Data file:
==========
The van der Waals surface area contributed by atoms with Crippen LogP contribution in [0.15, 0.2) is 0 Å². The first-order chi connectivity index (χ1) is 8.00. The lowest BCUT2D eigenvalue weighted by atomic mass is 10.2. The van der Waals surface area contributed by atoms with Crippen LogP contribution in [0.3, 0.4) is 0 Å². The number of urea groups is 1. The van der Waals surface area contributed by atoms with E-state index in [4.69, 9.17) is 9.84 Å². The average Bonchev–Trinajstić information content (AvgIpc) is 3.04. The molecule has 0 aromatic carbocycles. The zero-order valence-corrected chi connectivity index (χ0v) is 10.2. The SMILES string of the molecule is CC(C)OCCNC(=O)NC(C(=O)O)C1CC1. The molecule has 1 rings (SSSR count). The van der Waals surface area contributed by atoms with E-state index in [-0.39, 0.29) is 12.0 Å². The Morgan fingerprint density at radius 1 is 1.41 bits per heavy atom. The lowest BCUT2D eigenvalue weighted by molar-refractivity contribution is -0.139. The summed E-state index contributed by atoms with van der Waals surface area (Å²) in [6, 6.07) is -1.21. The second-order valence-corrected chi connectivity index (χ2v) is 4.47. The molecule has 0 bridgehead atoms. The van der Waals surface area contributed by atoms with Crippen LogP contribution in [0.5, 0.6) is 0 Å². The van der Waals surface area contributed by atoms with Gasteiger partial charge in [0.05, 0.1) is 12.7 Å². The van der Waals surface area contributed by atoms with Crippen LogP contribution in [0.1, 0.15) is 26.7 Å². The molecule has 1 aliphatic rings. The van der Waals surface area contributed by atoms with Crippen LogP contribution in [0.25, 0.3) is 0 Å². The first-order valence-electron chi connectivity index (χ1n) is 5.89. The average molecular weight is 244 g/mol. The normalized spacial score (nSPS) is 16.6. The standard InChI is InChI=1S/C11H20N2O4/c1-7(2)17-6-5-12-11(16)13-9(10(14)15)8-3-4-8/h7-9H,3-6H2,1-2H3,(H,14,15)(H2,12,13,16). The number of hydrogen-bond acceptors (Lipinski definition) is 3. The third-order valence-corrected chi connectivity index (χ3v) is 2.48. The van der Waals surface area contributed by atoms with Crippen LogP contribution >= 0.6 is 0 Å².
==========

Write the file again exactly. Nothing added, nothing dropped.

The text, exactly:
The van der Waals surface area contributed by atoms with Crippen LogP contribution in [0.15, 0.2) is 0 Å². The first-order chi connectivity index (χ1) is 8.00. The lowest BCUT2D eigenvalue weighted by atomic mass is 10.2. The van der Waals surface area contributed by atoms with Crippen LogP contribution in [0.3, 0.4) is 0 Å². The number of urea groups is 1. The van der Waals surface area contributed by atoms with E-state index in [4.69, 9.17) is 9.84 Å². The average Bonchev–Trinajstić information content (AvgIpc) is 3.04. The molecule has 0 aromatic carbocycles. The zero-order valence-corrected chi connectivity index (χ0v) is 10.2. The SMILES string of the molecule is CC(C)OCCNC(=O)NC(C(=O)O)C1CC1. The molecule has 1 rings (SSSR count). The van der Waals surface area contributed by atoms with E-state index in [-0.39, 0.29) is 12.0 Å². The Morgan fingerprint density at radius 1 is 1.41 bits per heavy atom. The lowest BCUT2D eigenvalue weighted by molar-refractivity contribution is -0.139. The summed E-state index contributed by atoms with van der Waals surface area (Å²) in [6, 6.07) is -1.21. The second-order valence-corrected chi connectivity index (χ2v) is 4.47. The molecule has 0 bridgehead atoms. The van der Waals surface area contributed by atoms with Crippen LogP contribution in [0.5, 0.6) is 0 Å². The van der Waals surface area contributed by atoms with Gasteiger partial charge in [0.05, 0.1) is 12.7 Å². The van der Waals surface area contributed by atoms with Crippen LogP contribution in [0.1, 0.15) is 26.7 Å². The molecule has 1 aliphatic rings. The van der Waals surface area contributed by atoms with Crippen LogP contribution in [0.25, 0.3) is 0 Å². The first-order valence-electron chi connectivity index (χ1n) is 5.89. The average molecular weight is 244 g/mol. The normalized spacial score (nSPS) is 16.6. The standard InChI is InChI=1S/C11H20N2O4/c1-7(2)17-6-5-12-11(16)13-9(10(14)15)8-3-4-8/h7-9H,3-6H2,1-2H3,(H,14,15)(H2,12,13,16). The number of hydrogen-bond acceptors (Lipinski definition) is 3. The third-order valence-corrected chi connectivity index (χ3v) is 2.48. The van der Waals surface area contributed by atoms with Crippen LogP contribution >= 0.6 is 0 Å².